The Missouri Democrat, a pro-Lincoln local newspaper, published her words on banishment day. It also praised the forced removal of prominent people “who have persisted in cherishing the most bitter hostility to the Government.”

The banished ones debarked at Memphis and were taken to the Confederate line at Holly Springs, Miss. They rode in Union ambulances stained by blood.

After the war, McLure returned to St. Louis and became a founding leader of the United Daughters of the Confederacy. The Frosts also came home, but Eliza died in 1872. Frost remarried and had a daughter, Harriet, who donated $1 million to St. Louis University in 1960.

That same year, a statue of Capt. Lyon was banished from what became the university’s “Frost Campus” east of Grand Boulevard. The statue is now in Lyon Park, near the Anheuser-Busch brewery.

From: STL Today


A Copperhead on the War

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A Copperhead on the War.

Published: July 3, 1864

Col. T.H. SEYMOUR, of Connecticut, in a letter to the Kentucky Democratic Convention, expressed his views as follows:

"It is owing, then, to a departure from correct principles that we have got this war upon us -- a war that might and ought to have been avoided. And it should have been avoided by throwing the heresy of coercion to the winds, and submitting for brute force the wise and humane policy of conciliation, on the basis of equal and exact justice -- 'to all their rights.' The latter course would have saved our free institutions, and no doubt saved the Union; the former, only powerful for evil, finds its main satisfaction in presenting us with daily spectacles of slaughtered countrymen, whose lives have been uselessly sacrificed.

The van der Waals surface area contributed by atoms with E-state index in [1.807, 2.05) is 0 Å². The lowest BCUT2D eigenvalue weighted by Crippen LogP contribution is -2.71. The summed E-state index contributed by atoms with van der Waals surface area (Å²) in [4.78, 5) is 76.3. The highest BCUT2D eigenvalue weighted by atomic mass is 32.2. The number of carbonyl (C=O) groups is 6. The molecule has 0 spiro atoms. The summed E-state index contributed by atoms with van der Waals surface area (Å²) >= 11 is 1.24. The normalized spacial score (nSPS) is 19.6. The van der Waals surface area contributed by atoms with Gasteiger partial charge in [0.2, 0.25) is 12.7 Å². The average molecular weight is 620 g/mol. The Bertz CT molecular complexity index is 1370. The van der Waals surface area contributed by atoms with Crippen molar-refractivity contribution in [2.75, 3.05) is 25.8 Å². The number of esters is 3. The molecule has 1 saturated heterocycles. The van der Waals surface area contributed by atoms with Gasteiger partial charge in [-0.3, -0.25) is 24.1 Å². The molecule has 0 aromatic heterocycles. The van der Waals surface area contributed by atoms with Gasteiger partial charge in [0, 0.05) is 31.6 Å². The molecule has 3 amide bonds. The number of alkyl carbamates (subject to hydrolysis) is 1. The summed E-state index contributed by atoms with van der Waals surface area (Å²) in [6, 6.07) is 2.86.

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The Picket Guard

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The Nov. 30, 1861, issue of Harper’s Weekly featured a poem destined to become one of the essential texts of the Civil War, Ethel Lynn Beers’s “The Picket-Guard.” Beers, a 34-year-old native of Goshen, N.Y., said later that she wrote her only famous work in a single morning, after a boardinghouse breakfast at which one of her fellow residents relayed a newspaper report of “all quiet along the Potomac, as usual.” Beers had answered by reading aloud the sub-headline, “except a poor picket shot.” Her versified elaboration on the dispatch, in which a lonely guard is killed by a sniper early one morning, posed moral questions about the culture of war-making that have proved far more durable than her sentimental literary style.

Continue reading "Picket Lines," by Thomas J. Brown at the NY Times

The Picket Guard
Ethyl Lynn Beers

``ALL quiet along the Potomac to-night!"
Except here and there a stray picket